Greece is a country that literally has the widest range of history. From prehistoric times to our days, periods and events leave their imprints with historical monuments reminding us of the historical periods of our Country.From prehistoric settlements, to the archaic times, to the classical period, continuing to the Byzantine times, reaching to our days, important archaeological treasures have been discovered to this day.
Many of these monuments which are preserved to this day were built for various reasons, for geostrategic reasons for defense reasons, for political reasons, for economic reasons, but the great stone bridge in Katuni in the Lower Meadow of Kythera, was built for a different reason, for the love of two young people.
According to local legend, the bridge in Katuni, which is considered to be one of the largest stone bridges in Greece, was built in 1826 by the English commissioner McPhail, because he had fallen in love with a young girl who lived in the opposite settlement in Katuni. So this was the reason for building the bridge so that it would be a shorter route for him to visit her there.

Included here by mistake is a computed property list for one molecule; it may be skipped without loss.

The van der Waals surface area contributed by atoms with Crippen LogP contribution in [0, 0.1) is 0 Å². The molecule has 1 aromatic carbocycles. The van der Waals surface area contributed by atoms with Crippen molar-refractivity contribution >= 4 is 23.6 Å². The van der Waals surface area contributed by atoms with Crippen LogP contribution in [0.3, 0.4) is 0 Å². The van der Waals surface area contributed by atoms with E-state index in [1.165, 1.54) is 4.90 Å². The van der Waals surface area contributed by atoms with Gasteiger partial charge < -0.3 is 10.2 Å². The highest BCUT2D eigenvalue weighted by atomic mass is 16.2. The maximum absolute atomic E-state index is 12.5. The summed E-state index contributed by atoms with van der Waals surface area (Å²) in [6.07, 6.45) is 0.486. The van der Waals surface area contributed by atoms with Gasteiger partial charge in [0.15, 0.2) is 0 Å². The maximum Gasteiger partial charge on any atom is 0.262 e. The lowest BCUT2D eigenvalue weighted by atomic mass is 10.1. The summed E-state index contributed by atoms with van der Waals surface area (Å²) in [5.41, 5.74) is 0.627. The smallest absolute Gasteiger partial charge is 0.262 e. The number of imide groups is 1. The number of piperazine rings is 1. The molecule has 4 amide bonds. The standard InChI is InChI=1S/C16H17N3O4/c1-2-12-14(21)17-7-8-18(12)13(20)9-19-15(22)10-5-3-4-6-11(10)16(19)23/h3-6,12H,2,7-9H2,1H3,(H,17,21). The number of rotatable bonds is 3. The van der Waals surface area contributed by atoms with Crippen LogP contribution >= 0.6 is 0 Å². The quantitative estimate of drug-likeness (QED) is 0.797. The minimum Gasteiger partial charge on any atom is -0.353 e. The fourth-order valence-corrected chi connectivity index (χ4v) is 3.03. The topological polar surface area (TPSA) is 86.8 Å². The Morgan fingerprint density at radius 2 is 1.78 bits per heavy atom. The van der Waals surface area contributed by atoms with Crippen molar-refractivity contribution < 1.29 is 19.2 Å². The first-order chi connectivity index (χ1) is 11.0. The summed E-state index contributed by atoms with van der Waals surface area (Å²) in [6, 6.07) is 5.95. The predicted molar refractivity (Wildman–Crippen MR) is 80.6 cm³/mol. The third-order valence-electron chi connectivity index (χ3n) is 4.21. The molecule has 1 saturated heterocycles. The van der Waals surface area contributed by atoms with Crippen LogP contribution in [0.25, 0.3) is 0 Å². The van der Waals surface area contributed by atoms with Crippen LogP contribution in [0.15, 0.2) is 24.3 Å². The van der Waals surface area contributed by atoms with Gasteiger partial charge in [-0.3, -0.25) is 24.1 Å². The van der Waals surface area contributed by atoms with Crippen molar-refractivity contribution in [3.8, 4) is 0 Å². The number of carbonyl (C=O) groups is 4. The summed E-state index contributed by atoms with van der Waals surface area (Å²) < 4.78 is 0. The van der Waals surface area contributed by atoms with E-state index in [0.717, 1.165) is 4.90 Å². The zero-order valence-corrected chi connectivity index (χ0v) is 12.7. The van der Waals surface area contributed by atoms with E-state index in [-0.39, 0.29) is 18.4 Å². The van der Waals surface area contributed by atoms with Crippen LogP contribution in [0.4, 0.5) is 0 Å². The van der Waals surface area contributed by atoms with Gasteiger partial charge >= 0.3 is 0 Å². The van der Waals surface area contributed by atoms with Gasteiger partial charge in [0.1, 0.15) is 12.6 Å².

In fact, this ambitious project was part of the planning that the English had done, including the building and marking of new roads, as well as schools that are maintained to this day, aqueducts, a harbor and lighthouses. The specific Katouni bridge was part of the road axis that would connect the capital Chora with the port of Avlemonas, and is considered the greatest technological achievement of the English in Kythira.
Considered one of the largest stone bridges in Greece, it is 110 m long, 6 m wide, and 15 m high. The gerphyri in Katouni rests on 13 arches in perfect symmetry with each other, contains 12 cylindrical windows, and was carried out based on the plans of English commissioner, engineer Macphail.